We have also taken note of humanitarian responses of a number of banks in support of Ukrainian refugees, at times donating substantially to such initiatives. We appreciate and welcome such steps and call on all banks to follow these positive examples.
Signatories to this letter will in the coming weeks carefully monitor and evaluate all policy steps taken by banks globally in response to the Russian invasion of Ukraine, with our findings presented here and regularly updated.
We kindly seek a response from your bank on this call by April 1st, 2022, at the latest. We thank you in advance for your bank’s contribution to the global efforts to bring the Russian invasion in Ukraine to a halt.
Johan Frijns, Executive Director, BankTrack – Netherlands / International
Almuth Ernsting, Co-director, Biofuelwatch, United Kingdom / United States
Becky Jarvis, Senior Strategist, Bank on Our Future, United Kingdom/ International
Caitlin Daniel, Interim Communities Director, Accountability Counsel, United States
David Pred, Executive Director, Inclusive Development International, United States
David Tong, Global Industry Campaign Manager, Oil Change International,
Deborah Bahr, Director Clean Water Expected in East Tennessee, United States
Dmytro Karabchuk, Executive director, Forest Initiatives and Communities, Ukraine
Elaine Zuckerman, President, Gender Action, United States
Hasan Mehedi, Member Secretary, Bangladesh Working Group on External Debt (BWGED), Bangladesh/International
Jan Willem van Gelder, Director, Profundo, the Netherlands
John Nimly Brownell, IFI-HRD Lead, Green Advocates International,
Liberia Kate Watters, Executive Director, Crude Accountability, United States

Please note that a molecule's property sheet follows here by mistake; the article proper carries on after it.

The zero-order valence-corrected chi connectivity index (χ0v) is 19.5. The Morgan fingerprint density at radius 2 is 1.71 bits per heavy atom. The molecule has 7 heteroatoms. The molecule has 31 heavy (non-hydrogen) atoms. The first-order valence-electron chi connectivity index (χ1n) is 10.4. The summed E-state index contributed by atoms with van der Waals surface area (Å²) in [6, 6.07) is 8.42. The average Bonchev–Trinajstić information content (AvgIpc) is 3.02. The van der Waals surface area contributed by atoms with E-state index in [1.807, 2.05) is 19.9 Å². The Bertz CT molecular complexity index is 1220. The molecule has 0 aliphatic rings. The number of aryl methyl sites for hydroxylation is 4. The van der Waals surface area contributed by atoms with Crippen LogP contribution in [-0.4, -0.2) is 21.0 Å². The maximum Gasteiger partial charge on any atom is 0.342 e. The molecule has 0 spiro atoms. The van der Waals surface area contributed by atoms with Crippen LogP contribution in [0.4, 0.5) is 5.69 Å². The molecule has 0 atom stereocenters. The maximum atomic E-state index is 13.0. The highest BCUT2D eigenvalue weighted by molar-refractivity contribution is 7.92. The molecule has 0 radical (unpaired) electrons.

Lidy Nacpil, Coordinator, Asian Peoples Movement on Debt and Development,
Asia Morten Kjaerum, Director, Raoul Wallenberg Institute, Sweden
Myriam Vander Stichele, Senior Researcher, SOMO, the Netherlands
Nezir Sinani, Co-Director, Recourse, the Netherlands
Nikki Reisch, Director, Climate & Energy Program, Center for International Environmental Law (CIEL), United States
Pallavi Phartiyal, Deputy Executive Director, Rainforest Action Network, United States
Pavel Sulyandziga, President, Batani Foundation, United States
Rayyan Hassan, Executive Director, NGO Forum on ADB, Philippines
Robert Kugonza, Director, Friends with Environment in Development, Uganda
Ryan Schlief, Executive Director, International Accountability Project, International
Simone Ogno, Climate & Finance campaigner, ReCommon, Italy
Sun Li, Office Manager, Blue Dalian, China
Thomas Kuechenmeister, Managing Director, Facing Finance, Germany
Thomas Meinert Larsen, Finance Campaigner, AnsvarligFremtid, Denmark
Umo Isua-Ikoh, Coordinator, Peace Point Development Foundation (PPDF), Nigeria
Wen Bo, Board Director, Snow Alliance, China
William Drayton, Chair, Get America Working, United States
i) This includes financial sector companies like the Norwegian Sovereign Wealth Fund, Visa and Paypal. For info on financial sector response to invasion: https://www.business-humanrights.org/en/latest news/ukraine-invasion-banks-financial-institutions-with-ties-to-russia. For more details of companies that have exited Russia see https://www.bbc.com/news/business-60571133
ii) See the earlier civil society call on banks financing the Russian fossil fuel sector: https://reclaimfinance.org/site/wpcontent/uploads/2022/03/LetterFinancialInstitutionsStopSupportFossilFuelRussia03032022.pdf. Similar demands have been made of international Development Finance Institutions, see https://www.re course.org/news/in-solidarity-with-the-people-of-ukraine/
iii) See for example the OECD Due Diligence Guidance for Responsible Business Conduct (e.g. Q39, p80), http://mneguidelines.oecd.org/OECD-Due-Diligence-Guidance-for-Responsible-Business-Conduct.pdf